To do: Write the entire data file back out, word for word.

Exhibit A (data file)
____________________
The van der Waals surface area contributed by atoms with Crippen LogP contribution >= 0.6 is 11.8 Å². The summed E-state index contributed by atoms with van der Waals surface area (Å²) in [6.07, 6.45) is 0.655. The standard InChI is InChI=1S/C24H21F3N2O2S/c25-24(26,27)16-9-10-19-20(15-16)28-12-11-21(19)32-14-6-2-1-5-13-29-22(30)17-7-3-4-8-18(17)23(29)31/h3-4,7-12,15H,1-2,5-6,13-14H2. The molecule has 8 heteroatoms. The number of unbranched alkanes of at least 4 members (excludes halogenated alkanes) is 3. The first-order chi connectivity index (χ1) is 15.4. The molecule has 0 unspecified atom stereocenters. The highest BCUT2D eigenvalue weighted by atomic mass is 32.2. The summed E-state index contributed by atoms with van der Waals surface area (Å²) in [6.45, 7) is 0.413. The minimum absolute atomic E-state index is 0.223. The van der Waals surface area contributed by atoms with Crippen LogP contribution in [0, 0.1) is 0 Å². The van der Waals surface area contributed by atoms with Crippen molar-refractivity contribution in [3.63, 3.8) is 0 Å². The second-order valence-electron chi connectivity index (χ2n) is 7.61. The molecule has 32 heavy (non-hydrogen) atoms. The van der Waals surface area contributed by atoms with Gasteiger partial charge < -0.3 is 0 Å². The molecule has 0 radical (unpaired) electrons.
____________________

The van der Waals surface area contributed by atoms with Crippen LogP contribution >= 0.6 is 11.8 Å². The summed E-state index contributed by atoms with van der Waals surface area (Å²) in [6.07, 6.45) is 0.655. The standard InChI is InChI=1S/C24H21F3N2O2S/c25-24(26,27)16-9-10-19-20(15-16)28-12-11-21(19)32-14-6-2-1-5-13-29-22(30)17-7-3-4-8-18(17)23(29)31/h3-4,7-12,15H,1-2,5-6,13-14H2. The molecule has 8 heteroatoms. The number of unbranched alkanes of at least 4 members (excludes halogenated alkanes) is 3. The first-order chi connectivity index (χ1) is 15.4. The molecule has 0 unspecified atom stereocenters. The highest BCUT2D eigenvalue weighted by atomic mass is 32.2. The summed E-state index contributed by atoms with van der Waals surface area (Å²) in [6.45, 7) is 0.413. The minimum absolute atomic E-state index is 0.223. The van der Waals surface area contributed by atoms with Crippen LogP contribution in [0, 0.1) is 0 Å². The van der Waals surface area contributed by atoms with Crippen molar-refractivity contribution in [3.63, 3.8) is 0 Å². The second-order valence-electron chi connectivity index (χ2n) is 7.61. The molecule has 32 heavy (non-hydrogen) atoms. The van der Waals surface area contributed by atoms with Gasteiger partial charge < -0.3 is 0 Å². The molecule has 0 radical (unpaired) electrons.